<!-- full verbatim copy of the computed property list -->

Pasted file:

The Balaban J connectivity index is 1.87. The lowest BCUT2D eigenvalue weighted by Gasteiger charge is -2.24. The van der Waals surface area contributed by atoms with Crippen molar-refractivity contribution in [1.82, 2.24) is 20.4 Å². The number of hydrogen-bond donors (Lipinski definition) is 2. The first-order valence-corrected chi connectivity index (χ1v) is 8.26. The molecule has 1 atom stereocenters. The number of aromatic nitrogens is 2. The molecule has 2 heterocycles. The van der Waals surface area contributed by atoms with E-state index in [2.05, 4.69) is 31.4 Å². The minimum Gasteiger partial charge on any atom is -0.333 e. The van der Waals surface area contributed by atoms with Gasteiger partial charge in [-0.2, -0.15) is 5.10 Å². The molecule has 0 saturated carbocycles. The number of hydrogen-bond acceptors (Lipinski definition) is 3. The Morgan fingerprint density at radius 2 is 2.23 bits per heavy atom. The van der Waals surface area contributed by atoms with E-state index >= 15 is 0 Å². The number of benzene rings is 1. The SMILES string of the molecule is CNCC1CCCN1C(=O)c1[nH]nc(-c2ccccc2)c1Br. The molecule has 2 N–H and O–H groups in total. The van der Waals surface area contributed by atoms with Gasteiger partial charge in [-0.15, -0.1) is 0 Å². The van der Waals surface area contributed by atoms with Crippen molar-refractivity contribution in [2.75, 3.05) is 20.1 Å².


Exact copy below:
The Balaban J connectivity index is 1.87. The lowest BCUT2D eigenvalue weighted by Gasteiger charge is -2.24. The van der Waals surface area contributed by atoms with Crippen molar-refractivity contribution in [1.82, 2.24) is 20.4 Å². The number of hydrogen-bond donors (Lipinski definition) is 2. The first-order valence-corrected chi connectivity index (χ1v) is 8.26. The molecule has 1 atom stereocenters. The number of aromatic nitrogens is 2. The molecule has 2 heterocycles. The van der Waals surface area contributed by atoms with E-state index in [2.05, 4.69) is 31.4 Å². The minimum Gasteiger partial charge on any atom is -0.333 e. The van der Waals surface area contributed by atoms with Gasteiger partial charge in [-0.2, -0.15) is 5.10 Å². The molecule has 0 saturated carbocycles. The number of hydrogen-bond acceptors (Lipinski definition) is 3. The Morgan fingerprint density at radius 2 is 2.23 bits per heavy atom. The van der Waals surface area contributed by atoms with E-state index >= 15 is 0 Å². The number of benzene rings is 1. The SMILES string of the molecule is CNCC1CCCN1C(=O)c1[nH]nc(-c2ccccc2)c1Br. The molecule has 2 N–H and O–H groups in total. The van der Waals surface area contributed by atoms with Gasteiger partial charge in [-0.15, -0.1) is 0 Å². The van der Waals surface area contributed by atoms with Crippen molar-refractivity contribution in [2.75, 3.05) is 20.1 Å².